As part of our monthly segment, Our Community Leaders - Great Australian
Leaders in Focus, which features the thoughts of some of Australia's
great leaders, we chat, to Morry Schwartz.
Morry is Chairman of Schwartz Publishing and the owner of Black Inc.,
and has helped to spur a resurgence in quality quarterlies, literary
magazines and journals in Australia. In 2001, he launched the highly
influential Quarterly Essay,
a journal that has featured writers including David Malouf, Germaine
Greer, Tim Flannery, John Button, Mungo McCallum, Don Watson and Robert
Manne. Morry also launched the magazine of politics, society
and the arts, The Monthly.
He is is also the Chairman of Pan Urban, a major property developer.
Our Community: Who do you consider to
be the three great leaders of our time?
I'll restrict this to Australian leaders - and my three choices are
Paul Keating, Noel Pearson and Robert Manne.
These three people all created an agenda and had a clear vision for an
ideal - a reality that didn't yet exist, rather than responding to the
positions and realities of others.
Our Community: What are the three
attributes you would consider to be essential to a leader?
- A vision for a better world.
- The gift of capturing attention, a forceful personality: Nothing
happens without this.
- The drive and energy to create change: Without results,
leadership is barren.
Our Community: What are the three
greatest barriers to new leaders emerging in Australia?
- The haves look after their own and don't desire change - they
already live in the best of possible worlds.
- The power of the have-nots is diminishing - The historical
pendulum is well and truly with the money.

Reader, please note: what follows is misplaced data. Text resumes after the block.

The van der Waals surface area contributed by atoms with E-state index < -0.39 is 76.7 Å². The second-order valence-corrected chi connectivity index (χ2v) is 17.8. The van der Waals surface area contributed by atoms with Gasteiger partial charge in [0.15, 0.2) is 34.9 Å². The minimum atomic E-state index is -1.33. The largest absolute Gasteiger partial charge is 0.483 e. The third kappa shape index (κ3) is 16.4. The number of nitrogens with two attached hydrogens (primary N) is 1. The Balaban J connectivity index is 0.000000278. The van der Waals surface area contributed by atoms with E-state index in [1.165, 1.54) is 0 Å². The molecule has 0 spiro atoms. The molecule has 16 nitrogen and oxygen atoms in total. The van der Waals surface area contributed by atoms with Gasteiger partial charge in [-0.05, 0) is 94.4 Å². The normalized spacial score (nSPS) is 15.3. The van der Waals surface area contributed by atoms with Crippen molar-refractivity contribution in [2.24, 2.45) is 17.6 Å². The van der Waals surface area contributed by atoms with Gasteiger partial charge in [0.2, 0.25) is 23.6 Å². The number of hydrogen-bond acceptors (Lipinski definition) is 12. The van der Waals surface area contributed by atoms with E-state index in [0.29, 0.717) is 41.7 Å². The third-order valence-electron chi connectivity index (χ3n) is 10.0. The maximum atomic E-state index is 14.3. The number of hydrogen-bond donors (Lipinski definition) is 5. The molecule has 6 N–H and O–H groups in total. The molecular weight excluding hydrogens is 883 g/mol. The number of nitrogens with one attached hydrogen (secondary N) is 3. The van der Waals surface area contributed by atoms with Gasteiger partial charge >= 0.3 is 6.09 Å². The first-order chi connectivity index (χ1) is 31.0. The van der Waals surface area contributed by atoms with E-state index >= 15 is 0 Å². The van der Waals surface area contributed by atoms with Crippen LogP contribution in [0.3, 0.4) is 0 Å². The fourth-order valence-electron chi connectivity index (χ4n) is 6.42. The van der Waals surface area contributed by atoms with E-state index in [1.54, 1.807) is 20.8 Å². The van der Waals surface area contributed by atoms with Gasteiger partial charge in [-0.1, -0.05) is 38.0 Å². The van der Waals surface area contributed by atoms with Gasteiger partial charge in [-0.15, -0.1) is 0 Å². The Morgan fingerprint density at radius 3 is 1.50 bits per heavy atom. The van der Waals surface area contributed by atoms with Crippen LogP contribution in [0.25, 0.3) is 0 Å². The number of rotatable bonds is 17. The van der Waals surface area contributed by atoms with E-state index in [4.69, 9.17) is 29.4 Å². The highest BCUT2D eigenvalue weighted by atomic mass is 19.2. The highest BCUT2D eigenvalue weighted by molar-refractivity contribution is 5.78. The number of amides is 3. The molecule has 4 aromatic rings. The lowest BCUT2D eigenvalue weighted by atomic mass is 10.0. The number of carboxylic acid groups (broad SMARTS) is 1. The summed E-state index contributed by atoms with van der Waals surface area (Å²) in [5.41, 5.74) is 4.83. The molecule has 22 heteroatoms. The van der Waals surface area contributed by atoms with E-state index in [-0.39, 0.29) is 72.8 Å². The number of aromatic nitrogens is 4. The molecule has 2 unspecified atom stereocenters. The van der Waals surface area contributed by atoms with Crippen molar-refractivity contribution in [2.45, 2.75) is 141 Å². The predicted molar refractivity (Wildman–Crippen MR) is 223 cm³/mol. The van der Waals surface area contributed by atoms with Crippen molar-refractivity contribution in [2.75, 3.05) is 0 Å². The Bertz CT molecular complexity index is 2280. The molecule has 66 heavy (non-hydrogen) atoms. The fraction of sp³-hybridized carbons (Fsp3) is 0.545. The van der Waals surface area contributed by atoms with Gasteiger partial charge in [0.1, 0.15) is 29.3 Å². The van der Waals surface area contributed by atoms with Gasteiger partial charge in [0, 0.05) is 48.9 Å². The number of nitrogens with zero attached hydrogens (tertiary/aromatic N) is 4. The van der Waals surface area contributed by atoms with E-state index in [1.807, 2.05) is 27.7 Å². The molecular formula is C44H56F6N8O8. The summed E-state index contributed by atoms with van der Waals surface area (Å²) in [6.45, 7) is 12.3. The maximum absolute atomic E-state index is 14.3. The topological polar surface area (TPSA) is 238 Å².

- There are currently so few inspirational leaders - a vacuum of
Our Community: What advice would you
give to a potential leader to take them to the next stage?
Identify and secure a platform from which change can be effected.
Our Community: Nature/nurture - are
leaders born or bred?
Both. The leadership gene, that is forcefulness of personality, I
believe is inborn; the commitment to a cause cannot be inherited, it
must be a response the world we live in.
Our Community: What do you consider to
be the three top leadership issues facing the nation?
Our Community: What insights have you
gained personally on your leadership journey and how have they impacted
on your style of leadership?
- Productivity - Low productivity leads to national poverty. But
not productivity at all costs. It must be through smart usage of our
assets, rather than at the expense of the workforce.
- Sustainability - National wealth at the expense of the
environment is short-term thinking; we mustn't enrich ourselves at the
expense of future generations.
- Safety net - There will always be a disparity of wealth within a
society, but a decent society must ensure that even the most
disadvantaged have a good life; education, healthcare, childcare
I don't consider myself a leader. To the extent that I have
influence through my publishing activities, I consider the most
important contribution that I can offer is to encourage an open society
by creating platforms for vigorous debate.
Our Community: Who have been your own
leadership mentors and how did they assist in developing your own
Given that I don't consider myself to be a leader, the best
answer I can offer here is to acknowledge my respect for parts of the
ABC, particularly Radio National, being the best of the media in
Published April 2006